Consider Long-Term Performance

Virginia Tech

PHOTO © JOEL LASSITER

MAKING A STATEMENT. A new combined Visitor & Undergraduate Admissions Center for Virginia Tech is seen as a gateway to the campus, a signature building which serves as an information hub and welcoming focal point for the academic community.

Long-term performance and maintenance of surfaces and design elements is another key factor for consideration in high-traffic areas, especially for walls. Cleaning is a top priority when selecting wall design and coverings. Wood trim or paneling is a wise choice in high-traffic areas, such as entry ways, lobbies, reception areas, and some hallways. These wood features add an elegant touch to a space and signify a certain gravitas. As a bonus, wood trim and paneling are easy to clean and very durable.

Higher-performance paint is a good option for interior spaces in popular buildings that receive a lot of traffic. Paint technology continues to improve and newer performance paint can be scrubbed repeatedly without losing its color or luster and some also resist scuffing and marring entirely. Paint also offers a nice opportunity to help set the mood in a building or reinforce a school’s branding. Plus, it’s relatively easy to update when changes are needed.

Some colleges and universities may consider vinyl wall coverings as a highly durable option. Their appeal from a maintenance standpoint should be tempered with a slightly higher initial cost. They do, however, offer a wide range of aesthetic choices and visual appeal often well suited for high-traffic or high-visual-impact areas.

Virginia Tech

PHOTO © JOEL LASSITER

Create Wow Factors, but Be Thoughtful

When reviewing long-term performance goals for interior features and elements, don’t forget about the little things. There have been many occasions where a building’s design, whether for renovation or new construction, include “wow” features or stunning fixtures, but analysis of long-term maintenance was overlooked. For example, how exactly do you plan to change light bulbs on a massive chandelier in a two- or three-story space? Would you need to bring in a cherry picker or other large machine? If that fixture is in a high-traffic area, there could be significant disruption to visitors. Ongoing maintenance of that fixture would be especially challenging in a facility such as an admissions center, which is widely used all year. These types of questions are good to consider early in the design phase, especially for high-traffic areas.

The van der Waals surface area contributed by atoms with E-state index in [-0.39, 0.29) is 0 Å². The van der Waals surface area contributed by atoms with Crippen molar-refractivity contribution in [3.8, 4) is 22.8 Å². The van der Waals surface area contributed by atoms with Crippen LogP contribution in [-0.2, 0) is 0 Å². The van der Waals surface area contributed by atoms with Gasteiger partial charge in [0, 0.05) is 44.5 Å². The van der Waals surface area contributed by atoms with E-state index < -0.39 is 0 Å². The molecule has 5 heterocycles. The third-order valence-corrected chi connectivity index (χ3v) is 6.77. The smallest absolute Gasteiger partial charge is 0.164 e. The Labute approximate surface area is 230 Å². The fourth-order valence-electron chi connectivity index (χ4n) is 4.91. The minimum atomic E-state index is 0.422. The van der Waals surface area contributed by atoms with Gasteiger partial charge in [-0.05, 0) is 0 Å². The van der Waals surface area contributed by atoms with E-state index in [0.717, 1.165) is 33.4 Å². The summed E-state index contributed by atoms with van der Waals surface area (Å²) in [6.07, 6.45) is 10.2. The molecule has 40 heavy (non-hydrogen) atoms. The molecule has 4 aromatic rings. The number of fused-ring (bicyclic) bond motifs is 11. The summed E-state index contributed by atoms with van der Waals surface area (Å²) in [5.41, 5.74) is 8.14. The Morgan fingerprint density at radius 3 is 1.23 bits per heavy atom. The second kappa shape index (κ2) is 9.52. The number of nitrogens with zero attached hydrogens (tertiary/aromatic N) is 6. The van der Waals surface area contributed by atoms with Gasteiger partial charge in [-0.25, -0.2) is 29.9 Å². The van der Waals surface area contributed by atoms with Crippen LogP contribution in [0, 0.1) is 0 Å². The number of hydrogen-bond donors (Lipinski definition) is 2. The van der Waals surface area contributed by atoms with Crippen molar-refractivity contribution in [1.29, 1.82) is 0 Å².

Christopher Newport Hall at Christopher Newport University

PHOTO © VIRGINIA HAMRICK

Christopher Newport University offers a good example of a thoughtful, but impactful “wow” feature. As the school designed and built Christopher Newport Hall—a facility intended to anchor the campus that included a welcome center, admissions and career development spaces, and executive-level administrative offices—it understood this would be among the most popular buildings on campus. Thus, a number of “wow” features were incorporated, such as a glass floor, which filters light from the building’s impressive dome and can be switched electrically from transparent to translucent for privacy. This floor allows for versatile uses and long-term durability.

Paying close attention to the details, including the small ones, matter when designing and maintaining facilities on college and university campuses. This approach is especially true for those high-traffic facilities that play a crucial role in defining a school’s identity.